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(NECN: Josh Brogadir, Boston) - For 47 years, it has existed under the Boston Phoenix name; now, lack of revenue has driven the weekly alternative publication out of business.
"It was like being punched in the gut, just so sad," said classical music editor Lloyd Schwartz.
It was 1975, long before his locks turned white and he won a Pulitzer for classical music criticism, that Lloyd Schwartz got his start at the Boston Phoenix.
That came to an abrupt and painful end in a sudden newsroom announcement Thursday afternoon that the latest issue is the final issue of the alternative weekly source for the arts.
The publication, both in print and online, will cease to exist, making it a casualty of the changing economy.
"This is all not about advertising dollars, it's not about journalism, the demand for the Phoenix on line and in print is pretty much insatiable. If we had more money we could print more copies," said executive editor Peter Kadzis.
Even just a quick perusal through the pages, turned glossy from newsprint back in September as a way to stave off the end, reveals the multitude of local advertisers and the lack of national sponsors.
Northeastern University assistant professor of journalism Dan Kennedy, a former 14-year Phoenix staffer, says it became many other alternative voices for readers and places to post classified ads.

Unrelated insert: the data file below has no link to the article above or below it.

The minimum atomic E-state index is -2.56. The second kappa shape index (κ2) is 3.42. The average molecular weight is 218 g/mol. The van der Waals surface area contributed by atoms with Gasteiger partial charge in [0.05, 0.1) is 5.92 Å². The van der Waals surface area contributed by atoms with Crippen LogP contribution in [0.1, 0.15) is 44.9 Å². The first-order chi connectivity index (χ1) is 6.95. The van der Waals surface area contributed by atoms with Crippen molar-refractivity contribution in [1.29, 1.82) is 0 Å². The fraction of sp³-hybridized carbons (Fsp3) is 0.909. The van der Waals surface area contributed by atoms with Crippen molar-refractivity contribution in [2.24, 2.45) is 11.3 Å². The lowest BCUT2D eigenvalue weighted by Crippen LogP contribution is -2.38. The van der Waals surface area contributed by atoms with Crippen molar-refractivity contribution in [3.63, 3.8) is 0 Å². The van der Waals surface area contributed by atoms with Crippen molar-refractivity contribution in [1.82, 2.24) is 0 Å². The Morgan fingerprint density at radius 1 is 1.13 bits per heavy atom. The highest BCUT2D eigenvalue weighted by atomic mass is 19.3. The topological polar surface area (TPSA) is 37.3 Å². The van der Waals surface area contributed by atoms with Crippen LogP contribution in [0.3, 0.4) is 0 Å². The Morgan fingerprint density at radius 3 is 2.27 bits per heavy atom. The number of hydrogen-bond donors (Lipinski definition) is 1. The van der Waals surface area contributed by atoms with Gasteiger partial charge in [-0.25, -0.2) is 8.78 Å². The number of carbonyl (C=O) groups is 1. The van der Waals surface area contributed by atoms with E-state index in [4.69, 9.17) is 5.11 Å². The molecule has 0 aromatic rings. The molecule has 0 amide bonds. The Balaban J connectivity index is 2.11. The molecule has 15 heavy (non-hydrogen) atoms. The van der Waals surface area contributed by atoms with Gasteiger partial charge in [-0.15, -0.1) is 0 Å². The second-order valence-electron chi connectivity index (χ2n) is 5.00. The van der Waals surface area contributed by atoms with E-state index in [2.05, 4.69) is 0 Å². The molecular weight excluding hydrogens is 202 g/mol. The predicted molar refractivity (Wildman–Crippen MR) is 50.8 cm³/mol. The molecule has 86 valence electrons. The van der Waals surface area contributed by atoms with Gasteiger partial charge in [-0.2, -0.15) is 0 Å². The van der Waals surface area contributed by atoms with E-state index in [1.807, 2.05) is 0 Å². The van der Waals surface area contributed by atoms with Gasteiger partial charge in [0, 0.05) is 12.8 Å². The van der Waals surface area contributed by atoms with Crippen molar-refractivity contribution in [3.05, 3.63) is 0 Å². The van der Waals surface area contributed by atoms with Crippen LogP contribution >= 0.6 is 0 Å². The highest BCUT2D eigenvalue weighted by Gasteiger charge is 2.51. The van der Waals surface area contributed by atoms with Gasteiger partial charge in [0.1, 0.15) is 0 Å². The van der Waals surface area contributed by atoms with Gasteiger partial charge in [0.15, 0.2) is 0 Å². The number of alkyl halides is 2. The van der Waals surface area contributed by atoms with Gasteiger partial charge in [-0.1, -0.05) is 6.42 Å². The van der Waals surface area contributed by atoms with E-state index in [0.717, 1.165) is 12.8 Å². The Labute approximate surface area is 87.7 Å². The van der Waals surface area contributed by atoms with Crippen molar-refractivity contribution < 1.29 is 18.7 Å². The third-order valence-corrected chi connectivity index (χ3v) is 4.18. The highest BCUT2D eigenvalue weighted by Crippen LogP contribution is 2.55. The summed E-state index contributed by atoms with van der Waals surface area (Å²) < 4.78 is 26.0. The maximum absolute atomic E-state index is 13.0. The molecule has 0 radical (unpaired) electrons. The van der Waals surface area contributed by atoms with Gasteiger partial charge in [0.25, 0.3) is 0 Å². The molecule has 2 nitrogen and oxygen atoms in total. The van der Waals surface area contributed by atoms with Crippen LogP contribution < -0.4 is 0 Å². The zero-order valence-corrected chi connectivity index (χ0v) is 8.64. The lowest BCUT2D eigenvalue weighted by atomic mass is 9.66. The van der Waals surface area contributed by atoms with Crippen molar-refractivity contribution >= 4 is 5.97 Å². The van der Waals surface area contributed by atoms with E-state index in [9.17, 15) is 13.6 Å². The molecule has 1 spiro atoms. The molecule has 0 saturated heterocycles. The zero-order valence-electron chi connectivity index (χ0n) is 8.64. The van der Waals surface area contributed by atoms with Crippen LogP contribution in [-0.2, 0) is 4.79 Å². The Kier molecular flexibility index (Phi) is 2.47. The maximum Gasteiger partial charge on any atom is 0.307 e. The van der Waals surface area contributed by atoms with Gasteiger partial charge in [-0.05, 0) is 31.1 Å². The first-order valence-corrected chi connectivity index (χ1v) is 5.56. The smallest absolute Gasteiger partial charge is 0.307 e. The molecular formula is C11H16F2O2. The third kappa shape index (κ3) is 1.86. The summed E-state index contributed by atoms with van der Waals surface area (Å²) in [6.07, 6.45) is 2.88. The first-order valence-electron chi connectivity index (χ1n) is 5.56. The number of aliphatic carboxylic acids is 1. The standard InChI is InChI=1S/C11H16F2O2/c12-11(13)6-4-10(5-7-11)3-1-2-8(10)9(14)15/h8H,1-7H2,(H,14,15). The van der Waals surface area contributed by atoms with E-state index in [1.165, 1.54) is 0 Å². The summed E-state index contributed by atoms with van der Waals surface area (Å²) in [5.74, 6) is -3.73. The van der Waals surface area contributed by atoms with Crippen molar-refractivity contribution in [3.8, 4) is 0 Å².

"It was, you know, 'We need a bass player, I need a roommate, I want a girlfriend.' I mean that's what filled the classifieds in every alt weekly, including the Phoenix. And that's just gone. It's gone to Craigslist and it's never coming back," Kennedy said.
Kadzis says there will be 50 people out of work, himself among them. He started reading the Phoenix when he was 14 and worked here for the past 25 years.
"They've been the best years of my life professionally, so I'm sad to go down with the ship, but I'm very proud to have sailed on the ship," Kadzis said.
Recently, the Phoenix gained acclaim for its coverage of the Occupy movement.
"I'm upset to hear it, yes, I've always looked at the Phoenix, even before I moved here to Boston," one reader told us.
Loyal readers aren't taking this well.
Neither of course, is Lloyd Schwartz who is a music professor at UMass Boston, but who knows most of his colleagues do not have a safety net of their own.
"I just feel terrible for everyone. It's a really great loss. It's a great loss, there's nothing else like it," Schwartz said.
It will continue in Providence and Portland, just not in Boston.
Wfnx.com radio is finished as well.